East Texas Athlete Steps Up to Say “No More:” The Youth is the Hope of our Future


Jaired-1By Jose Rizal

Domestic violence and sexual assault are two very prevalent issues in East Texas, which, to some extent, still remain topics that are swept under the rug. Society as a whole creates a climate for our culture on what is acceptable and what is not and calls it social norms. When society remains silent on certain issues, the overwhelming message usually received is that it’s not important enough to talk about or that it isn’t an issue at all. Our silence is our complicity, because a choice to remain silent is a choice with consequences. One East Texas Teen is making it known that he will not be complicit in the perpetration of violence, and he’s challenging other local East Texans to join him.

Jaired Maddox, an 18 year old student athlete at All Saints High School in Tyler, is challenging local area coaches and athletes to step up and say, “No More” to domestic violence and sexual assault. Jaired has collaborated with the East Texas Crisis Center to bring the nationally-known awareness campaign, “No More” to East Texas. “No More” (www.nomore.org) is a unifying symbol and campaign to raise public awareness, and to engage bystanders around ending domestic violence and sexual assault.

Jaired wants to use his voice to be an ally, “being a male and speaking out about ending domestic violence brings much more light on the subject. By speaking out, I give the victims – especially women- a strong secondary voice. With the secondary voice, more males will realize this is not simply a ‘women’s issue’ that would be better off handled by women, but rather a social issue: one that impacts our society’s households, social norms, and many more important areas of our lives.”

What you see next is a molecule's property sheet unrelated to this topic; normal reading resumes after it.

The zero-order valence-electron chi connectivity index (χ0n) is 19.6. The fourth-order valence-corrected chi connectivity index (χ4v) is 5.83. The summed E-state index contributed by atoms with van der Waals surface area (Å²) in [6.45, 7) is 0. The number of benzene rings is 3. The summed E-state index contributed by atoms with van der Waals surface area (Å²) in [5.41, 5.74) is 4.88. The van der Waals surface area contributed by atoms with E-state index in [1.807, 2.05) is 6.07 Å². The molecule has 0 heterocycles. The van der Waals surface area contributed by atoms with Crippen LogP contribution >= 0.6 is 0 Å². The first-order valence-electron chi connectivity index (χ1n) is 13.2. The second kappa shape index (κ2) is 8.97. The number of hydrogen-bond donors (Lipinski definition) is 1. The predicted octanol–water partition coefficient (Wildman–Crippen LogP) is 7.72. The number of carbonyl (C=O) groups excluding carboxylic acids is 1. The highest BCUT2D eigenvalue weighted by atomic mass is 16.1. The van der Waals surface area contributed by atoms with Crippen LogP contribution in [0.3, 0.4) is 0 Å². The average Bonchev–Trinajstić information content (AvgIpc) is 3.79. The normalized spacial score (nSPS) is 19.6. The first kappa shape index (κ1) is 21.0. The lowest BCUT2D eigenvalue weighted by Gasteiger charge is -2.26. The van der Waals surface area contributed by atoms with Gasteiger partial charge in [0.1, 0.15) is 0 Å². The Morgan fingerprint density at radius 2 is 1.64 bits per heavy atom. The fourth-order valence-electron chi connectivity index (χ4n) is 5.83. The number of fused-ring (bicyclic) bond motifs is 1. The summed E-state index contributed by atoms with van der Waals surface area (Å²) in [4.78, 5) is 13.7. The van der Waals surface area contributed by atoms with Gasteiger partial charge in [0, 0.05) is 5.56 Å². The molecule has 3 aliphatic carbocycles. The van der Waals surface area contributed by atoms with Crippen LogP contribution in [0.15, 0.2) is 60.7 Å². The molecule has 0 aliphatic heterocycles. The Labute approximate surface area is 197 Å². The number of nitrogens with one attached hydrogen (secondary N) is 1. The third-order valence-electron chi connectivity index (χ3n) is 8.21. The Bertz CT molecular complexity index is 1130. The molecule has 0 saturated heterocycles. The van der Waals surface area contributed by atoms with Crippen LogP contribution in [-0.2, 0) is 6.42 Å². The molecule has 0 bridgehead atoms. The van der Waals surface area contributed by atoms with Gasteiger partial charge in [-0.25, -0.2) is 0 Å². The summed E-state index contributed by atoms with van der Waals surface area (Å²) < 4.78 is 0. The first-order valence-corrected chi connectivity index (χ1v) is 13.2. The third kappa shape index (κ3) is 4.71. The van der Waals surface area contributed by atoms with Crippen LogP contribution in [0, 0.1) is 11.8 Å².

He also sees the importance of using his position to help address the issue, “athletes are held as models, especially among young men and women. For example, if an athlete does something good for true community, most teens will follow. The same goes for the negative. Seeing many athletes convicted of some form of domestic violence and soon after continuing their careers as if nothing happened, breeds the idea that their behavior is both normal and acceptable. It is up to the coaches to teach the men and women my age what a healthy relationship is.”

Maddox has a compassionate heart and wants to share with those who have been affected by abuse. He said, “I may not know who you are or relate to you in any possible way, but I do know your circumstances, and that there are many others in your situation. I’m in a great position to speak out about your problems, and I will gladly be the voice that relays the problems you are facing every day.”

It isn’t every day we get to witness male youth leadership in the way of activism and support, but Jaired Maddox is stepping up to the challenge to end violence in a huge fashion, and I believe it is up to us in the East Texas community to show him that he is not alone in his efforts. You can be part of the solution by raising awareness at Dance Away Domestic Violence on Saturday, October 23rd, downtown on the square in Tyler from 9am-3pm.

For more information on how you can be a sponsor, purchase a t-shirt, or show support and join Jaired and the East Texas Crisis
Center in saying, “No More” to domestic violence and sexual assault, visit www.etcc.org or call (903)509-2526.

You may follow Jaired on www.facebook.com/nomoretx.

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